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Research Design

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In order to gauge the program’s initial impact on CPI participants, we conducted a pilot study of student reflections through formal essays designed to measure motivations for applying to the CPI. We collected data at two points during students’ engagement with the CPI: First, through essays written as part of the application process for the program, and second, through essays at the transition between receiving their certificates of completion and moving on to the Associate’s Degree. The former asked applicants to explain why they wanted to be admitted into the program, how they have tried in the past to help other inmates who were in need, and what role they thought civility should play within the prison context. The latter asked students to explain why they wished to continue their education, describe what role education might play in their future development, and reflect on how they have grown personally since their incarceration and as a result of participating in the program. The timespan between the two sets of essay questions was approximately 1.5 years. For the purposes of the pilot study, and in light of the program goal to equip CPI students to be “agents of renewal” in their prison communities, our research questions were twofold:

  • 1. What is the impact of the CPI program on the CPI student body?
  • 2. How has the program influenced the way CPI students see themselves as moral and spiritual leaders within Michigan’s prisons?

The evidence presented below is compelling in suggesting that higher education programs in prisons, especially when incorporated within a larger moral (and spiritual) framework, may have a significant impact on prison reform and inmate rehabilitation.

Data Analysis

At the point of analysis, we had received 100 application essays and 57 transition essays. These essays were grouped by individual students when possible, so that a comparison from the application to transition phase could be made. Initially, all essays were read by a faculty committee responsible for admitting students into the Calvin program and for advancing students to the Associate’s Degree. For the purposes of this pilot study, each pair of applications (m = 57) was analyzed by CPI staff who coded each essay question for salient themes (Saldana, 2015). Readers were asked to track language that went from general description to more specific description in regard to how students saw themselves as moral and spiritual leaders. Readers were also asked to highlight such evidence and compare data sets. Codes were then compared across individual students to uncover themes that were consistent across a sizable number of the students. As part of the data analysis process, readers convened and compared their coding of data to ensure inter-coder agreement.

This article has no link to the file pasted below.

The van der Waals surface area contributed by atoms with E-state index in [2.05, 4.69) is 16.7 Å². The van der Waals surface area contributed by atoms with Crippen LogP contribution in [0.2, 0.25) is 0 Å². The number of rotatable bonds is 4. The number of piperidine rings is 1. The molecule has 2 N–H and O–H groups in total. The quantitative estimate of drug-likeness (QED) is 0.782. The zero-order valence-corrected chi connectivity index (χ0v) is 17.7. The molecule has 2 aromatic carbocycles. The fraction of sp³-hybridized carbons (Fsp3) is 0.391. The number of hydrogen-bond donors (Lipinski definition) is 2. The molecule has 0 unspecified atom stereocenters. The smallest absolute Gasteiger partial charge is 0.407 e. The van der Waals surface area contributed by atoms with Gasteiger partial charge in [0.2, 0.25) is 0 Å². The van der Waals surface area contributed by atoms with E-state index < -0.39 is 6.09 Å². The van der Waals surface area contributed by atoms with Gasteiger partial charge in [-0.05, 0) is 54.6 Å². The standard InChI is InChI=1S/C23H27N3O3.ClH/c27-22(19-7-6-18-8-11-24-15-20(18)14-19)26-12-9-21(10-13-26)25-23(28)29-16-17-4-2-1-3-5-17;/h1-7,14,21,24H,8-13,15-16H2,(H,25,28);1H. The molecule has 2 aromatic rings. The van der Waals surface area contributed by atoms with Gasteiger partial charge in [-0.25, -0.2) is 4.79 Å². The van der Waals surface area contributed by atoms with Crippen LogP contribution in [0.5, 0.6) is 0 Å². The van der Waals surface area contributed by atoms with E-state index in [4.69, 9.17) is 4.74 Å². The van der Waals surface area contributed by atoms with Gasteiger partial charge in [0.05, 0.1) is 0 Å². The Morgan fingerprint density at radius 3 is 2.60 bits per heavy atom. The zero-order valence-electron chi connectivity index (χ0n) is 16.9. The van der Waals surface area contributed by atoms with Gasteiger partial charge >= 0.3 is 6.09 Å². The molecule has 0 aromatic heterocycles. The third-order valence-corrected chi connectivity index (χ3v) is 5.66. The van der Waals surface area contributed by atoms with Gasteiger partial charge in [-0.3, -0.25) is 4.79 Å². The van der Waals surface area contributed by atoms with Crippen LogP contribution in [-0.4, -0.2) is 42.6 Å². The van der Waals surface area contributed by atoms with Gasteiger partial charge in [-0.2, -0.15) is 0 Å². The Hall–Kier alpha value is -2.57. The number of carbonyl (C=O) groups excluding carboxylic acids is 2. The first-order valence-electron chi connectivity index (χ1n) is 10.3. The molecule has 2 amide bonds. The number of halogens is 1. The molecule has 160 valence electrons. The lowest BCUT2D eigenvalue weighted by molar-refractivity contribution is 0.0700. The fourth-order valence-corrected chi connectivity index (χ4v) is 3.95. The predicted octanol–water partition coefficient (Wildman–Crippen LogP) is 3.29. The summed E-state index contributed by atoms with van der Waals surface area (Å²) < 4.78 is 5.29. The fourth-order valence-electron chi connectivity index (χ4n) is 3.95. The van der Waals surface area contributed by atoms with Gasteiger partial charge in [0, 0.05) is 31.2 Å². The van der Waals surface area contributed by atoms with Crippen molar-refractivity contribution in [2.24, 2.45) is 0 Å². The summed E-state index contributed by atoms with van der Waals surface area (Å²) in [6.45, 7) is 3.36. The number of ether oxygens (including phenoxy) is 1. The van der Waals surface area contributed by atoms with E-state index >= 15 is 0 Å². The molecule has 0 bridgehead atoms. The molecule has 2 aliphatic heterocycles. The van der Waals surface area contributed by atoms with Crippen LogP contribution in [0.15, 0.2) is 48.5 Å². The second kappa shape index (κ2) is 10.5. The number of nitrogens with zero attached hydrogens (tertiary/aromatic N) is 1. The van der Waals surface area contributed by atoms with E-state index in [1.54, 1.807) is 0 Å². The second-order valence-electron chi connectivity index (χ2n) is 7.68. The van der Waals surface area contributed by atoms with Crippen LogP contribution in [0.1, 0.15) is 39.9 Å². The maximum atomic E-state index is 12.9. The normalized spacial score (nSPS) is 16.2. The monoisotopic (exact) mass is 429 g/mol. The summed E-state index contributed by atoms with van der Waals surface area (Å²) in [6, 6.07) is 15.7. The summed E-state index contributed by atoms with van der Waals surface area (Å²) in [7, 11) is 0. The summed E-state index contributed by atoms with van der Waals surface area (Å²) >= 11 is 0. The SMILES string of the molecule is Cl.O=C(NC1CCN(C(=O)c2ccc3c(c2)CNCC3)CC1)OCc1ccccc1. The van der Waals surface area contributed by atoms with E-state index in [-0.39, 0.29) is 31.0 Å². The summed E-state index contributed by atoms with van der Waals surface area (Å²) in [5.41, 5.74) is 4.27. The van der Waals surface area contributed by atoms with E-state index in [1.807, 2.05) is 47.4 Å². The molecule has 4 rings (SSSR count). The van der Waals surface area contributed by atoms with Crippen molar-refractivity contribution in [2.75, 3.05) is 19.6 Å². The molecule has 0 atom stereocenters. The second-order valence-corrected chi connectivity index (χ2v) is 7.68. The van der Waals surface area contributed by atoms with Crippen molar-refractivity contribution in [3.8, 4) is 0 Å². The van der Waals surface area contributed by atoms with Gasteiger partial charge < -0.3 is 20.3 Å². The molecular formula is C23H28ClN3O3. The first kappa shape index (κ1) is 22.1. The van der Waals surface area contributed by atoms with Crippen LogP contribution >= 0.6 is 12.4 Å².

It is important to note one limitation inherent in the design of this pilot study. Because the application and transition essays were administered to students at different phases of the academic program, they served different purposes and therefore asked different questions. Moreover, the application essay questions required largely descriptive responses, while the transition essays required deeper personal reflection. Thus, it is possible that a shift in student responses from generality to specificity could have resulted in part from differences in the essay questions, rather than from personal growth cultivated by CPI program participation. Students completing the application essays understood that they were applying to a program that could lead to an Associate’s Degree in Ministry Leadership and presumably would have been motivated to address the topics of moral and spiritual leadership to the best of their abilities when answering the essay questions. However, it is possible that some students may have provided more general responses in their application essays than they might have if the questions had required greater personal reflection, although it is difficult to determine whether they would have used the concepts and vocabulary introduced by the program prior to participation in it. To address this limitation, future research on the CPI’s outcomes will incorporate a comprehensive design intended to more precisely identify program effects.

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